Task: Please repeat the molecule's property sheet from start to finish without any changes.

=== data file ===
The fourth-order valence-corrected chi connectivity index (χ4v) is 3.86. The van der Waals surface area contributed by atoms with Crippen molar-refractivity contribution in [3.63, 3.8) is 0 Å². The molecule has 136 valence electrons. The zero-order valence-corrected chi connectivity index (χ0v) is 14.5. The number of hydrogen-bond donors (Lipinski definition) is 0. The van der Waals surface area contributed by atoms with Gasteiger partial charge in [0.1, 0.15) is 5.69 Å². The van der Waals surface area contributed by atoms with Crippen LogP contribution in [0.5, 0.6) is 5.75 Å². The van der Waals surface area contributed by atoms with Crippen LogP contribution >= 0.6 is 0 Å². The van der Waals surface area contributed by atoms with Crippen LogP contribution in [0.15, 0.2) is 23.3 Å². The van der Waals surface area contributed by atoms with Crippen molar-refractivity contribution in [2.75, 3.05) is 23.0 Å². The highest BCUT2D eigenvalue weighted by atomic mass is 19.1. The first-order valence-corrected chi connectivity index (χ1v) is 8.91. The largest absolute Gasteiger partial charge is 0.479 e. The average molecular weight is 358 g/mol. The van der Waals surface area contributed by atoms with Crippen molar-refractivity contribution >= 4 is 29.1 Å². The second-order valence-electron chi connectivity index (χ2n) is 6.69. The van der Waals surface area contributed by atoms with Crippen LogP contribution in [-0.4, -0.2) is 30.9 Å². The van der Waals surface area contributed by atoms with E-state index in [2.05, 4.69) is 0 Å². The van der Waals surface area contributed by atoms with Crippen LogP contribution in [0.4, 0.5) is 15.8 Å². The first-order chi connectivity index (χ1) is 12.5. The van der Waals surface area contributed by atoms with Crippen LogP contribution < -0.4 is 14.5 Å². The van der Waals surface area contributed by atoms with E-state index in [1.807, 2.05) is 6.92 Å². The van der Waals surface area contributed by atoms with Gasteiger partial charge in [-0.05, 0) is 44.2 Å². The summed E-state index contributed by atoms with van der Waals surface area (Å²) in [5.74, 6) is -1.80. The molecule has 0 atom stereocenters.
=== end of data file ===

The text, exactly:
The fourth-order valence-corrected chi connectivity index (χ4v) is 3.86. The van der Waals surface area contributed by atoms with Crippen molar-refractivity contribution in [3.63, 3.8) is 0 Å². The molecule has 136 valence electrons. The zero-order valence-corrected chi connectivity index (χ0v) is 14.5. The number of hydrogen-bond donors (Lipinski definition) is 0. The van der Waals surface area contributed by atoms with Gasteiger partial charge in [0.1, 0.15) is 5.69 Å². The van der Waals surface area contributed by atoms with Crippen LogP contribution in [0.5, 0.6) is 5.75 Å². The van der Waals surface area contributed by atoms with Crippen LogP contribution >= 0.6 is 0 Å². The van der Waals surface area contributed by atoms with Crippen LogP contribution in [0.15, 0.2) is 23.3 Å². The van der Waals surface area contributed by atoms with Crippen molar-refractivity contribution in [2.75, 3.05) is 23.0 Å². The highest BCUT2D eigenvalue weighted by atomic mass is 19.1. The first-order valence-corrected chi connectivity index (χ1v) is 8.91. The largest absolute Gasteiger partial charge is 0.479 e. The average molecular weight is 358 g/mol. The van der Waals surface area contributed by atoms with Crippen molar-refractivity contribution >= 4 is 29.1 Å². The second-order valence-electron chi connectivity index (χ2n) is 6.69. The van der Waals surface area contributed by atoms with Crippen LogP contribution in [-0.4, -0.2) is 30.9 Å². The van der Waals surface area contributed by atoms with E-state index in [2.05, 4.69) is 0 Å². The van der Waals surface area contributed by atoms with Crippen LogP contribution in [0.4, 0.5) is 15.8 Å². The first-order chi connectivity index (χ1) is 12.5. The van der Waals surface area contributed by atoms with Crippen LogP contribution < -0.4 is 14.5 Å². The van der Waals surface area contributed by atoms with E-state index in [1.807, 2.05) is 6.92 Å². The van der Waals surface area contributed by atoms with Gasteiger partial charge in [-0.05, 0) is 44.2 Å². The summed E-state index contributed by atoms with van der Waals surface area (Å²) in [5.74, 6) is -1.80. The molecule has 0 atom stereocenters.